by Margo Stilley
Sitting down to write what my experience at Burning Man this year is daunting… It usually takes weeks to put into perspective what happens in the desert and the rest of the year to put into practice everything that you’ve learned.
Leaving home without my factor 100 sunscreen, a litre of water, goggles and dust mask and straw hat would have been a mistake. But the addition of the neon pom poms (which I picked up amidst the craftiest desperate housewives of Los Angeles County at my local arts and craft store earning me the nickname The Polka Dot Princess) were my masterpiece. I chose to hit The Playa this year not with the friends that I arrived with, but with the dusty strangers that make up Black Rock City or ‘my new friends’ as my newly excavated inner hippy would rather call them.
There was something about enjoying the art exhibitions, talks and dance parties without the expectation of the future or revelations from the past that spoke to me this year and kept me floating from one camp to another making new faces familiar ones.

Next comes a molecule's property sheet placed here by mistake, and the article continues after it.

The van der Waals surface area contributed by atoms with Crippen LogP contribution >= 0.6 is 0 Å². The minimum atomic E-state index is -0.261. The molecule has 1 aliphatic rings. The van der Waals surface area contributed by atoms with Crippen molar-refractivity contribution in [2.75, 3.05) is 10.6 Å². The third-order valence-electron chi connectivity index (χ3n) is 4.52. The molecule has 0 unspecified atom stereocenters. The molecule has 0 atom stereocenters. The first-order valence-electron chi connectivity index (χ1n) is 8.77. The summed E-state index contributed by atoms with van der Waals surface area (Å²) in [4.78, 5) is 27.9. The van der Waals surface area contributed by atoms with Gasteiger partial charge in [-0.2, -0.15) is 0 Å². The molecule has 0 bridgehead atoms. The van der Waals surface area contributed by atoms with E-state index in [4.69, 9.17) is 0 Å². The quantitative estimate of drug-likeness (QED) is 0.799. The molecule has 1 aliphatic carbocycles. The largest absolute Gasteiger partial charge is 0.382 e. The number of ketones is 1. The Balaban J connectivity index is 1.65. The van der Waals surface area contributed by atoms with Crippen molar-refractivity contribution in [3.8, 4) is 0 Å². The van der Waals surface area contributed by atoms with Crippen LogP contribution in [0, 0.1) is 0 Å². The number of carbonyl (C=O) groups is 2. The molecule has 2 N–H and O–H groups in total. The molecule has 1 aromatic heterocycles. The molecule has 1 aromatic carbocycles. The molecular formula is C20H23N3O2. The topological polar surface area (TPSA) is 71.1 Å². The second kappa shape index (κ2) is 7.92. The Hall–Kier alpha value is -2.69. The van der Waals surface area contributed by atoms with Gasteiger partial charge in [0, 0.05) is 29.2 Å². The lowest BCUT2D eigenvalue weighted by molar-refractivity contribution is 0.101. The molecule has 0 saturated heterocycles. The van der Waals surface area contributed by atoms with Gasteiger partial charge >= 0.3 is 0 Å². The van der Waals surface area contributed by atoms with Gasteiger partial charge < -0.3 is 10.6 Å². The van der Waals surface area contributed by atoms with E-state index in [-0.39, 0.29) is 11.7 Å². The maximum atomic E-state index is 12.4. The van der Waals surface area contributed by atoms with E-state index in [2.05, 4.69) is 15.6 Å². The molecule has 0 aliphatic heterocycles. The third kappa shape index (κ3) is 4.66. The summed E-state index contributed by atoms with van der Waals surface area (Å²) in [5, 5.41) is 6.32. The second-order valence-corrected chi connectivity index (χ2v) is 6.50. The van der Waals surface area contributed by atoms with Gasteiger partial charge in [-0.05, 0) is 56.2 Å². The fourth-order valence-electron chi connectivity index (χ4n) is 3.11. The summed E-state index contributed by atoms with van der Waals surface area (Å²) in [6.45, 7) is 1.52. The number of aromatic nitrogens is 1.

In order to really squeeze everything you can from Burning Man you really just have to follow one rule, if you see it and it looks cool then it probably is so go and look at it! Ask questions about what it means and where it’s from and enjoy yourself. This can take a while to implement but once you do, inevitably that thing that was so mesmerizing a few moments ago will be beside another thing as equally beguiling. This can mean that the original point of interest that you were heading for can take a couple of days to get to, but the journey along the way is where the essence of the week lies and inevitably leads you back into your camp dusty and exhausted with stories that start like “Did you see the guy laying in the fish tank giving out watermelon sno cones??”
Unfortunately, ‘re-entry’ into the real world after relearning to be curious and childlike can sometimes be harsh.
When we exited Black Rock City into the depths of the far West of Nevada, I found tears welling up in my eyes. I missed the free quinoa soup from our next door camp and the cyber techno that I never listen to outside of Burning Man.
After an experience that should have left me exhausted, I have the energy of a teenager at the mall without her parents for the first time. I’ve been out of the desert for three days now and already I’ve talked to my neighbors for the first time, learned the name of my local gas station attendant who I’ve been seeing for about the same amount of time and proactively cleaned out my closets and kitchen cupboards. If there is something that I see that needs to be done, I’ve done it and I’ve done it with a smile on my face.